Memorandum by the Secretary of State
The German Ambassador76 came in to explain the situation which has arisen in reference to Chancellor Bruening’s recent statement. He said there had been misunderstandings in the press which led to false impressions; that in the first place he did not understand how Dr. Bruening’s views had come out at all and they seemed to have come out as given to Great Britain, whereas as a matter of fact Dr. Bruening had spoken to the representatives of all of the different countries; and in the next place his statement was not a repudiation but a mere statement on his part of what he thought was the real meaning of the Basle report of the experts. The Ambassador [Page 641]said Dr. Bruening’s view, based on this report, was that doing away altogether with reparations was the best line of conduct in the interest of everybody—not only Germany, but the others; that he thought a temporary postponement was not satisfactory because the revival of business which would take place under such circumstances could at best be only temporary and the shadow of the renewal of the payments would constantly hang over them; and furthermore that he did not like the suggestion of new bonds being issued by the German railways.
The Ambassador told me of course I was to understand that Dr. Bruening did not mention the allied debts at all but was speaking only of the reparations to be paid by Germany and the situation which that created, and from the political standpoint he thought no German government could promise now to take up the payments of reparations again.
The Ambassador said that so far as the Lausanne meeting was concerned, Dr. Bruening’s suggestion that it should be interrupted and adjourned until after the French elections was only made as a compromise or alternative policy—the method he most preferred was to go ahead now and finish up as rapidly as possible.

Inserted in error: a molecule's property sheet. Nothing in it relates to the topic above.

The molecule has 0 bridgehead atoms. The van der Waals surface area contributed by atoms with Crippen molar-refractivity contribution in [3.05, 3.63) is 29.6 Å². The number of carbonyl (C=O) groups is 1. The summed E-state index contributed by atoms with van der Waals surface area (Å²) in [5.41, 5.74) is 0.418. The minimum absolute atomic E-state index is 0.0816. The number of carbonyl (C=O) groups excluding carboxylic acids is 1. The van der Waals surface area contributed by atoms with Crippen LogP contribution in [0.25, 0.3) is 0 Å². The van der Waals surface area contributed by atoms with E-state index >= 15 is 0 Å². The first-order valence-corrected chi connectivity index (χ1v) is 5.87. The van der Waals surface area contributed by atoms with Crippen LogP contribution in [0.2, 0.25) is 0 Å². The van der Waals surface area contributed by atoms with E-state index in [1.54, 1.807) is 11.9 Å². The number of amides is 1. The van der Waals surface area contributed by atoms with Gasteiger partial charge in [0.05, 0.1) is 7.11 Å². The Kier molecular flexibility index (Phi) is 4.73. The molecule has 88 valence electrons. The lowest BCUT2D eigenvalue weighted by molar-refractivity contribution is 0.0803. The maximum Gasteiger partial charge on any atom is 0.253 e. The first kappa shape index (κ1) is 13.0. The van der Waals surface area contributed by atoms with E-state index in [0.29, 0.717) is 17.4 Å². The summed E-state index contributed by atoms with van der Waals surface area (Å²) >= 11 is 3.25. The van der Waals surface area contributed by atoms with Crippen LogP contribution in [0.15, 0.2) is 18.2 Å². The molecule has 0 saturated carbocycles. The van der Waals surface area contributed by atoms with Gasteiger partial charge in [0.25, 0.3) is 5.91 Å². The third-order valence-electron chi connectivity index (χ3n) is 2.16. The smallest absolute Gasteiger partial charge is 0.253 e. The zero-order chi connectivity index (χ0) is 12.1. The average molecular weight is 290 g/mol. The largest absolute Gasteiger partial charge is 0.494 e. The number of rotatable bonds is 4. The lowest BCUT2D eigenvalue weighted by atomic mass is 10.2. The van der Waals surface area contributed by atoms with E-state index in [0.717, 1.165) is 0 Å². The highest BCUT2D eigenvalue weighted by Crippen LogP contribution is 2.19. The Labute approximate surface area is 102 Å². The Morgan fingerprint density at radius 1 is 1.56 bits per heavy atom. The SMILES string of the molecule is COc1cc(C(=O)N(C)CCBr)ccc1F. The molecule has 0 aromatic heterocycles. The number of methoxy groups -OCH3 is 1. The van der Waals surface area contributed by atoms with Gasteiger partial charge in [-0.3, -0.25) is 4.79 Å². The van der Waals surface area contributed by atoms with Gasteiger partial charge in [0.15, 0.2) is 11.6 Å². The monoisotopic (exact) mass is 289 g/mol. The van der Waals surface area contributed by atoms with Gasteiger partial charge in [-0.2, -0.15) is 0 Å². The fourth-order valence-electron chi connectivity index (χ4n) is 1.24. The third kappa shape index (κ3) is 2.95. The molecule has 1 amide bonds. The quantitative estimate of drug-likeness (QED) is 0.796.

I broke in to remind the Ambassador that the Basle report in itself had not excluded the promise of ultimate German recovery; that there was language in it which indicated that the present situation was abnormal, and that in normal times Germany could resume payments. The Ambassador agreed that that was so, but said that the language of the report seemed to be only an expression of a hope and everybody had to agree that the calculations made by the Young Plan77 had proved fallacious.
I replied that that was true, but that we must agree it would be just as wrong to regard the situation in the present depression as normal and permanent in one direction as it was wrong to regard the situation in May, 1929, as normal and permanent in the other direction. The Ambassador agreed.
I asked about M. Flandin’s statement to the effect that there should be no Lausanne Conference at all. The Ambassador replied that he thought this was based on a misunderstanding by Flandin; that at the time when he said this he did not realize what Bruening had actually said and had not waited to hear François-Poncet’s report. The Ambassador said that in summary what Dr. Bruening wants is a definite solution and thinks that is the best solution.